CMS proposed rules may affect 505(b)(2) ROI, support need for early commercial strategy
The Centers for Medicare & Medicaid Services (CMS) proposed a new Physician Fee Schedule in August whereby many 505(b)(2) drug products would be billed and paid using the existing multiple source drug code used for generics. One of the qualifiers for determining if a product would fall under the new rule is whether the product can be used and prescribed in a manner similar to other products in the multiple source drug code. The extent of the impact of this proposal depends on the definition of “similar,” which is not included in the proposed rule.
In another proposed rule, CMS takes the view that line extensions have lower innovation than new drugs and thus should have lower pricing. This could have a major impact on biopharma companies seeking to license their 505(b)(2) drugs to innovators, as they may see a lower product valuation than previously expected.
What CMS does is important because it is well established that, as CMS goes, so go other payers, and these proposed rules could lower the revenue for drugs approved via the 505(b)(2) regulatory pathway. More than ever, a drug developer needs to have a clear understanding of the proposed marketplace to inform go/no-go development decisions. This includes assessing drug pricing and reimbursement for their effect on potential return on investment early and adapting the drug development plan to ensure a truly differentiated label.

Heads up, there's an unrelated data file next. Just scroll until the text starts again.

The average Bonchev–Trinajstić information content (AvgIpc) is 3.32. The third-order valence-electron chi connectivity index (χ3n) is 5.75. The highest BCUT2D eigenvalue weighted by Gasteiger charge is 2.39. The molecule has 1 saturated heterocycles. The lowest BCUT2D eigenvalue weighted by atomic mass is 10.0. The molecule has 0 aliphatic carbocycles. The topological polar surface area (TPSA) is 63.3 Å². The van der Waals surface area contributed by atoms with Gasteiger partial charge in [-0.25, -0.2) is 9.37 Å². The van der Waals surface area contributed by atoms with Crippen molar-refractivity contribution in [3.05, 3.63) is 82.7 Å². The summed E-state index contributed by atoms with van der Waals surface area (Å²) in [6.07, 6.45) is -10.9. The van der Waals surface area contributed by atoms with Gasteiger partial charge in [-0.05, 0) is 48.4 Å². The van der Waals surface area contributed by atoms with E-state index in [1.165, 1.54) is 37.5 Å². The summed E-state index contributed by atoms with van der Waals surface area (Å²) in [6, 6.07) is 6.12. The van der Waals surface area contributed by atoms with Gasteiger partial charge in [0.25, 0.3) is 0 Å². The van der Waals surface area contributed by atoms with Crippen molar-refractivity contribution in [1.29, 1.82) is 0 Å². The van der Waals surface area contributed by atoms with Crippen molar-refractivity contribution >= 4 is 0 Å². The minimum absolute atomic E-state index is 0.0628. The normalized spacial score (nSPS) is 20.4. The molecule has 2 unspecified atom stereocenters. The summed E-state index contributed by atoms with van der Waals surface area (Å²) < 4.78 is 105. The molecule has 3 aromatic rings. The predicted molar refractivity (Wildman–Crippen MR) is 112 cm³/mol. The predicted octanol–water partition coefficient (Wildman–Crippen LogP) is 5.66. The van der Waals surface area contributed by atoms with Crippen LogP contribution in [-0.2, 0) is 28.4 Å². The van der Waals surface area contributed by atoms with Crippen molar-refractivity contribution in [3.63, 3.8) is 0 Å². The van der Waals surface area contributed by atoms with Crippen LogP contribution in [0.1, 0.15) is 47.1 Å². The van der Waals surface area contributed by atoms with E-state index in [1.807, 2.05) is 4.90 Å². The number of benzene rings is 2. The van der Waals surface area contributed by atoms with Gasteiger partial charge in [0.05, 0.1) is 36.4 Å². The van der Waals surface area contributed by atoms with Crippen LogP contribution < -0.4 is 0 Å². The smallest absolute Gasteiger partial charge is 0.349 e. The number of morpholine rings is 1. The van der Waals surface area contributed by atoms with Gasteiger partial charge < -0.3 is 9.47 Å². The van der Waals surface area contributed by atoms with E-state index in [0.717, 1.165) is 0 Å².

CMC changes during product development result in CRL
BioMarin received a Complete Response Letter for its BLA for valoctocogene roxaparvovec gene therapy for severe hemophilia A. Per BioMarin, “FDA concluded that the differences between Study 270-201 (Phase 1/2) and the Phase 3 study limited its ability to rely on the Phase 1/2 study to support durability of effect.” The Phase 3 study drug was manufactured by the to-be-marketed process, whereas the earlier study drug was investigational. Apparently, BioMarin did not make the case in its BLA that the formulation was “the same” for both studies, and the FDA chose not to allow the company to submit additional information for unknown reasons. The CRL requires the company to wait to refile until the Phase 3 study completes in November 2021.